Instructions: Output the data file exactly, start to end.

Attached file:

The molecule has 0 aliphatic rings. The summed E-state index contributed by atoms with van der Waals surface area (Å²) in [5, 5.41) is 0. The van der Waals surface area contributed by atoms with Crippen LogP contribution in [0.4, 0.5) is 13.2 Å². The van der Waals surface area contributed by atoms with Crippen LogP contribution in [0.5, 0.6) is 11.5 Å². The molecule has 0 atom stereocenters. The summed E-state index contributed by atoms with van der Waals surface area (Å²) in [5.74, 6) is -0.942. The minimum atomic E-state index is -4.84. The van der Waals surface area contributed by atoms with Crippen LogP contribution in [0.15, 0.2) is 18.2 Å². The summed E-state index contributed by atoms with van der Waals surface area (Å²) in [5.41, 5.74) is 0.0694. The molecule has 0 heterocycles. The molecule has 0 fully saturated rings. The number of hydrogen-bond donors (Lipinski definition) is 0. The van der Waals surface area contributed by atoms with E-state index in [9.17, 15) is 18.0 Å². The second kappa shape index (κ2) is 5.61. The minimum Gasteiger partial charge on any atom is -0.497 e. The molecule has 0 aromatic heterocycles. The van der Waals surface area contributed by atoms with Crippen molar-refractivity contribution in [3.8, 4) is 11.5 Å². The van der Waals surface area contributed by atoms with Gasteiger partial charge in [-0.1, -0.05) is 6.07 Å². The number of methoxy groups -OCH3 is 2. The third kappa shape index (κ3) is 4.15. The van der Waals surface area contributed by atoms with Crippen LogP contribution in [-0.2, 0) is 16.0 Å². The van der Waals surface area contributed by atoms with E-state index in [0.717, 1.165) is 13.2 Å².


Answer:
The molecule has 0 aliphatic rings. The summed E-state index contributed by atoms with van der Waals surface area (Å²) in [5, 5.41) is 0. The van der Waals surface area contributed by atoms with Crippen LogP contribution in [0.4, 0.5) is 13.2 Å². The van der Waals surface area contributed by atoms with Crippen LogP contribution in [0.5, 0.6) is 11.5 Å². The molecule has 0 atom stereocenters. The summed E-state index contributed by atoms with van der Waals surface area (Å²) in [5.74, 6) is -0.942. The minimum atomic E-state index is -4.84. The van der Waals surface area contributed by atoms with Crippen LogP contribution in [0.15, 0.2) is 18.2 Å². The summed E-state index contributed by atoms with van der Waals surface area (Å²) in [5.41, 5.74) is 0.0694. The molecule has 0 heterocycles. The molecule has 0 fully saturated rings. The number of hydrogen-bond donors (Lipinski definition) is 0. The van der Waals surface area contributed by atoms with E-state index in [9.17, 15) is 18.0 Å². The second kappa shape index (κ2) is 5.61. The minimum Gasteiger partial charge on any atom is -0.497 e. The molecule has 0 aromatic heterocycles. The van der Waals surface area contributed by atoms with Crippen molar-refractivity contribution in [3.8, 4) is 11.5 Å². The van der Waals surface area contributed by atoms with Gasteiger partial charge in [-0.1, -0.05) is 6.07 Å². The number of methoxy groups -OCH3 is 2. The third kappa shape index (κ3) is 4.15. The van der Waals surface area contributed by atoms with Crippen LogP contribution in [-0.2, 0) is 16.0 Å². The van der Waals surface area contributed by atoms with E-state index in [0.717, 1.165) is 13.2 Å².